Mr. Lincoln to Mr. Blaine.

No. 628 bis.]

Sir: Referring to your instruction numbered 671, of 18th ultimo, relative to the restrictions imposed in this country and Canada upon the importation from the United States of live cattle, sheep, and swine, I have the honor to inclose herewith a copy of a note which I addressed to the Marquis of Salisbury on the subject, together with that of his reply.

I shall lose no time in transmitting to you any further communication in the matter which I may receive from Her Majesty’s Government.

I have, etc.,

Robert T. Lincoln.
[Inclosure 1 to No. 628 bis.]

Mr. Lincoln to the Marquis of Salisbury.

My Lord: I have the honor to acquaint you that I have received instructions from my Government to approach your lordship with respect to the regulations of a discriminating nature concerning the importation from the United States of live [Page 325]cattle, sheep, and swine, which are, and have been since 1879, in force in this country.

As your lordship is aware, it is required that all cattle, sheep, and swine from the United States be slaughtered at the port of landing within ten days of their arrival, and I am instructed to represent to your lordship that this regulation is extremely detrimental to one of the most important branches of our export trade, as it entirely prevents the sending of animals inland upon their arrival to be fed and prepared for market, or their being forwarded to those markets at which prices happen to be most remunerative for the time being. The result of this has been, I am informed, the practical destruction of the sheep and swine trade, the entire prevention of the shipment of those cattle from the United States to Great Britain, and the failure to realize, on the part of the American shippers, as much by about $10 per head for fat cattle in this country as is received for the same class of animals shipped from Canada, the latter not being subjected to the regulations in question.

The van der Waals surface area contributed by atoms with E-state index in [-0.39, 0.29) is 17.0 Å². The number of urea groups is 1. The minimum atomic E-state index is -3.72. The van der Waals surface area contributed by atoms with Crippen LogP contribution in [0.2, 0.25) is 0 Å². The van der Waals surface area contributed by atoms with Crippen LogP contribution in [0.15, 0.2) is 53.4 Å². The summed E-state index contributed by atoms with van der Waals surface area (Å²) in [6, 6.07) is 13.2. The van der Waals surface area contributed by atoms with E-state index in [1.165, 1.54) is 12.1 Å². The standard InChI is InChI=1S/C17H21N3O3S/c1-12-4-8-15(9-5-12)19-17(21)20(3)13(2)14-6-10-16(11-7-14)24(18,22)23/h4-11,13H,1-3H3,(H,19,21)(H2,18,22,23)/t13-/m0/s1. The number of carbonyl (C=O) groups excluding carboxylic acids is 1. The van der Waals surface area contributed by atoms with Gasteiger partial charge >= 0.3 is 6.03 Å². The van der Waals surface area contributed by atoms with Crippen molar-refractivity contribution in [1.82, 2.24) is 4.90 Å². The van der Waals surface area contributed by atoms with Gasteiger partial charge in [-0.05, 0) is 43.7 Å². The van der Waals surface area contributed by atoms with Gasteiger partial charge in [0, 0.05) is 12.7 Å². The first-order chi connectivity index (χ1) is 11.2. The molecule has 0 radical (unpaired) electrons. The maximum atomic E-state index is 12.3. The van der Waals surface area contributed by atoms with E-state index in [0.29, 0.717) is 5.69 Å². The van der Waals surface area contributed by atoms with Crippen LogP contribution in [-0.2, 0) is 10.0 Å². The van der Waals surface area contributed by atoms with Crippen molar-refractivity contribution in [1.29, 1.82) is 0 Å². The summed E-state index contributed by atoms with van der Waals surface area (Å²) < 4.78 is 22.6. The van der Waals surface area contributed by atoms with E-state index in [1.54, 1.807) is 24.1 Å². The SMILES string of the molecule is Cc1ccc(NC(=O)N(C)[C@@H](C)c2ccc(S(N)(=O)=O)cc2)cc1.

I understand that the prohibition upon the introduction of sheep and swine was established in consequence of the alleged existence of foot and mouth disease in the United States, but the United States Secretary of Agriculture states that it has been shown that this disease never existed there, except in the case of a few small herds of cattle, which were imported from Great Britain, and in these cases it was promptly stamped out at the port of entry. I am informed by our Department of Agriculture that there has not been a case of this disease even at the ports at which cattle are landed since March, 1884, and I am authorized to give the assurance that the regulations of that Department are now sufficiently stringent to prevent any introduction of the contagion.

The order to which I have referred, against live cattle, is understood to have been based upon the existence of pleuro-pneumonia among the dairy cattle of a few small districts on the Atlantic seaboard. Mr. Secretary Rusk states, however, that it has been eradicated from the district referred to by the prompt slaughter of all the animals which were diseased, or exposed to the disease, and that the only district in which pleuro-pneumonia has been discovered within the past ten months is a small section of the State of New Jersey, where a limited outbreak was found to exist in September last, whereupon every animal was immediately slaughtered; the whole section of country was held under the most rigid quarantine; the premises occupied by the diseased cattle have been thoroughly disinfected, and the Secretary of Agriculture has every reason to believe that the disease was thoroughly eradicated.